Throughout your pre-trip research, not only will you learn more about the language, social norms, climate, and history, you'll learn more broadly about the country's culture. This can include how people dress there, which depending on where you've chosen as a vacation, can vary greatly from the U.S. Even if it's somewhere somewhat similar culturally to home, make sure to look up the weather and appropriate clothes for that time of year. You don't want to be the obvious American tourist in Europe with cargo shorts and athletic shoes, which would also be an obvious target for pickpockets. You also wouldn't want to be disrespectful and wear a crop top and short shorts somewhere where the normal dress is much more conservative.

By dressing appropriately you will fit in better and make locals accept you more, maybe even appreciate your presence more, and make yourself feel better. We all want to feel a part of something, even if that just means not being a complete outsider while in a new place. Small efforts like this do go a long way.

5. Get involved with the culture

Of course, as a tourist and visitor, you can't expect to build a whole life in a few days or even weeks in a location. However, the more effort you make to go beyond tourist sites and streets, the deeper connection you'll feel with your host city or country. This can greatly change your view of the place and of the world as a whole, while also making you feel less alienated. Involvement and understanding can help make aspects of life or ways of doing things make more sense and help you adjust a bit better. It will also often lead you to have a more appreciative look on your trip, beyond just a vacation.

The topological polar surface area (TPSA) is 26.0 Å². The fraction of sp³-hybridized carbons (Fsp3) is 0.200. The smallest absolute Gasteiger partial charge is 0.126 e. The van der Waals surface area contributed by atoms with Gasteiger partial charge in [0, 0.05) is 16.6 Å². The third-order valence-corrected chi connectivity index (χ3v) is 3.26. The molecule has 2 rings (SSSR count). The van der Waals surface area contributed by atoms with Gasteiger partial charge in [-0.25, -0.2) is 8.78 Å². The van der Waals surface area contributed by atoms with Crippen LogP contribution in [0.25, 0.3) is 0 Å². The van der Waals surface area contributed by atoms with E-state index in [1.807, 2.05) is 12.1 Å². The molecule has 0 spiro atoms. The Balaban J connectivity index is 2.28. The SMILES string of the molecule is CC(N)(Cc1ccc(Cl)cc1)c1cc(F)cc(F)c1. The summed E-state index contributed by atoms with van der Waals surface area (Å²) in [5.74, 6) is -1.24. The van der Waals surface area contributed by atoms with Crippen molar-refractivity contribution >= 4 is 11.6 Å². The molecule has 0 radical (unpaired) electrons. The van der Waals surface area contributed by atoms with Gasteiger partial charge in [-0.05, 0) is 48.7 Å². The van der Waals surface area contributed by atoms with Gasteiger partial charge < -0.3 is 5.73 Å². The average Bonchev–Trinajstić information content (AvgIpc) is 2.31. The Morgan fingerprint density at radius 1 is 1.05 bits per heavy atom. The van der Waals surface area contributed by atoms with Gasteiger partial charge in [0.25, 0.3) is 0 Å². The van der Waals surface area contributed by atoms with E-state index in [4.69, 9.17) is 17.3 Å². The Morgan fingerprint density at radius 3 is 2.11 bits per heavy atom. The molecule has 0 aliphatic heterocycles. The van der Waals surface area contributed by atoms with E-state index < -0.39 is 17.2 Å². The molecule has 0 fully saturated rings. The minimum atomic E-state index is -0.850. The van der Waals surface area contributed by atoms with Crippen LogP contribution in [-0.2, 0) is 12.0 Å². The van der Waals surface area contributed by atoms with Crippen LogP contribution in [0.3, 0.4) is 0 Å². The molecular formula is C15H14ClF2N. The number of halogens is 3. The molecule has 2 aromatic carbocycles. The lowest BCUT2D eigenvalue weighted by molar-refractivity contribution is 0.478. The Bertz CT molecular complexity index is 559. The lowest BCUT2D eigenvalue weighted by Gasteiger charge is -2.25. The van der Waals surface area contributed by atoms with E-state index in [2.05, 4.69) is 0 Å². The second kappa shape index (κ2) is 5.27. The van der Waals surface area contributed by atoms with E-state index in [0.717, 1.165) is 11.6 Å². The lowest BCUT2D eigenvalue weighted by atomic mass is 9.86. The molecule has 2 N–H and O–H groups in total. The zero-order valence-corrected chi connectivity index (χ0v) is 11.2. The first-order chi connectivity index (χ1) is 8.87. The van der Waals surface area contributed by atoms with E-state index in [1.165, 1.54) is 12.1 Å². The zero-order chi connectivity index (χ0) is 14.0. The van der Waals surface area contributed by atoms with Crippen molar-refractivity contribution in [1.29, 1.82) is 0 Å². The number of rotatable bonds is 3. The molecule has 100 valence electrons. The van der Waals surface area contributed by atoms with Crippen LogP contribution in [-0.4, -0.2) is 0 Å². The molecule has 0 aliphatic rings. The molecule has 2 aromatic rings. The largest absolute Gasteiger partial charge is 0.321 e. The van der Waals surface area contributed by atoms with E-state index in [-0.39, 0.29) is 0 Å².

There are various ways to go about getting more involved. If you're only somewhere for a short period of time, like a few days, try just going off the main tourist streets and hanging out at more local bars and cafes. If you have a bit more time, perhaps sign up for a class, play sports at a community center, or try and make friends at your hostel! 

6. Build relationships with people there

If you make the attempts to be involved with the culture, it sure makes relationship-building a lot easier. Of course, you probably won't meet your new best friend or soul mate in just a few days (although you could), but feeling alone is a huge part of culture shock. Thus, having a few social ties to the place can help remedy feelings of culture shock quickly. 

If you're staying somewhere besides a hotel, most hosts are more than happy to have a chat about their home. Even if it's a quick coffee when you arrive and thereafter you just give a quick "hi" each day, having just one social tie can help combat isolation. Beyond that, you can frequent the same cafe and make friends, strike up conversations at the beach, or meet people at various classes or activities you join. You'll come home feeling more connected to the place you went and with a few new stories and maybe even a few additional friends!

7. Maintain relationships back home

This may seem counterintuitive at first, but the sense of isolation you may feel abroad can be helped by staying connected to home. Depending on how long of a trip you're on, this could look different depending on the situation. If it's a week or less, maybe just send a few pictures or messages to friends and loved ones, so you feel like you're sharing the experience. However, on a longer visit, you may want to schedule weekly chats and video calls. The sense of familiarity and home can greatly help any disorientation that comes with being abroad. It can also be nice to talk through anything you're feeling with those that know you best, especially on down days.